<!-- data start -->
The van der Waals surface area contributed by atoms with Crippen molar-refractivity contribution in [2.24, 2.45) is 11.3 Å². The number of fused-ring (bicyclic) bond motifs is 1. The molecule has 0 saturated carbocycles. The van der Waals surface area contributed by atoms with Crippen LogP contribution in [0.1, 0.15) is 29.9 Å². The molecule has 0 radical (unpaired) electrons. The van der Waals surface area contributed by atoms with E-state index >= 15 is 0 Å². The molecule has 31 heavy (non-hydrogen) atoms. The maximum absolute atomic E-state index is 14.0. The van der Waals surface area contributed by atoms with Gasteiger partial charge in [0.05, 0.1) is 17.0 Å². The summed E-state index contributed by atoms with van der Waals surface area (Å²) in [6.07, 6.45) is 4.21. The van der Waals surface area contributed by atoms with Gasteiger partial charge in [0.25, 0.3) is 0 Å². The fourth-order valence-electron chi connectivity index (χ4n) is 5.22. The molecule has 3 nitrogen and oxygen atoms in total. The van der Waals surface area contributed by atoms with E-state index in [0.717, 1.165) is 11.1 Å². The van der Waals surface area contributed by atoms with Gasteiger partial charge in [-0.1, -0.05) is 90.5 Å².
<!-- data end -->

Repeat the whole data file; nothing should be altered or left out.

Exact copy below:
The van der Waals surface area contributed by atoms with Crippen molar-refractivity contribution in [2.24, 2.45) is 11.3 Å². The number of fused-ring (bicyclic) bond motifs is 1. The molecule has 0 saturated carbocycles. The van der Waals surface area contributed by atoms with Crippen LogP contribution in [0.1, 0.15) is 29.9 Å². The molecule has 0 radical (unpaired) electrons. The van der Waals surface area contributed by atoms with E-state index >= 15 is 0 Å². The molecule has 31 heavy (non-hydrogen) atoms. The maximum absolute atomic E-state index is 14.0. The van der Waals surface area contributed by atoms with Gasteiger partial charge in [0.05, 0.1) is 17.0 Å². The summed E-state index contributed by atoms with van der Waals surface area (Å²) in [6.07, 6.45) is 4.21. The van der Waals surface area contributed by atoms with Gasteiger partial charge in [0.25, 0.3) is 0 Å². The fourth-order valence-electron chi connectivity index (χ4n) is 5.22. The molecule has 3 nitrogen and oxygen atoms in total. The van der Waals surface area contributed by atoms with E-state index in [0.717, 1.165) is 11.1 Å². The van der Waals surface area contributed by atoms with Gasteiger partial charge in [-0.1, -0.05) is 90.5 Å².